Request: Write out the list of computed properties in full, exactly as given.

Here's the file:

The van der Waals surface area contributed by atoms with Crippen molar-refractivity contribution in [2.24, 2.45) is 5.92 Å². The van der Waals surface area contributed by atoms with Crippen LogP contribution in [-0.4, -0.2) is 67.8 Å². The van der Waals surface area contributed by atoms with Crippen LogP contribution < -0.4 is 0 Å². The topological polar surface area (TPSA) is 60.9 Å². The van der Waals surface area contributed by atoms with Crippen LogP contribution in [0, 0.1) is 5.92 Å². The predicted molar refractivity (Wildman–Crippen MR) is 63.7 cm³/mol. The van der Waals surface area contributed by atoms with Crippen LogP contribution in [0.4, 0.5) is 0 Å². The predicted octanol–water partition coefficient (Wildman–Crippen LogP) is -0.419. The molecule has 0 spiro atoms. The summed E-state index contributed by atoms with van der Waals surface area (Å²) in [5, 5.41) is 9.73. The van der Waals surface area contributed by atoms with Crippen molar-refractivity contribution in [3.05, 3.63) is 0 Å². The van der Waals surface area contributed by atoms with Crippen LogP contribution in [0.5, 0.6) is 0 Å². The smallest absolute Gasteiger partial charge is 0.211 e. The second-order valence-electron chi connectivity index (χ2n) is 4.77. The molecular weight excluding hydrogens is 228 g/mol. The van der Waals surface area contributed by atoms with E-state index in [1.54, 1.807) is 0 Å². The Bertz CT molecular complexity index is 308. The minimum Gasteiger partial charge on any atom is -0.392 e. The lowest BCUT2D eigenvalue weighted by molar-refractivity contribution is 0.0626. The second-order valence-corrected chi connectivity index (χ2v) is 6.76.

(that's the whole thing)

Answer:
The van der Waals surface area contributed by atoms with Crippen molar-refractivity contribution in [2.24, 2.45) is 5.92 Å². The van der Waals surface area contributed by atoms with Crippen LogP contribution in [-0.4, -0.2) is 67.8 Å². The van der Waals surface area contributed by atoms with Crippen LogP contribution < -0.4 is 0 Å². The topological polar surface area (TPSA) is 60.9 Å². The van der Waals surface area contributed by atoms with Crippen LogP contribution in [0, 0.1) is 5.92 Å². The predicted molar refractivity (Wildman–Crippen MR) is 63.7 cm³/mol. The van der Waals surface area contributed by atoms with Crippen LogP contribution in [0.4, 0.5) is 0 Å². The predicted octanol–water partition coefficient (Wildman–Crippen LogP) is -0.419. The molecule has 0 spiro atoms. The summed E-state index contributed by atoms with van der Waals surface area (Å²) in [5, 5.41) is 9.73. The van der Waals surface area contributed by atoms with Crippen molar-refractivity contribution in [3.05, 3.63) is 0 Å². The van der Waals surface area contributed by atoms with Crippen LogP contribution in [0.5, 0.6) is 0 Å². The smallest absolute Gasteiger partial charge is 0.211 e. The second-order valence-electron chi connectivity index (χ2n) is 4.77. The molecular weight excluding hydrogens is 228 g/mol. The van der Waals surface area contributed by atoms with E-state index in [1.54, 1.807) is 0 Å². The Bertz CT molecular complexity index is 308. The minimum Gasteiger partial charge on any atom is -0.392 e. The lowest BCUT2D eigenvalue weighted by molar-refractivity contribution is 0.0626. The second-order valence-corrected chi connectivity index (χ2v) is 6.76.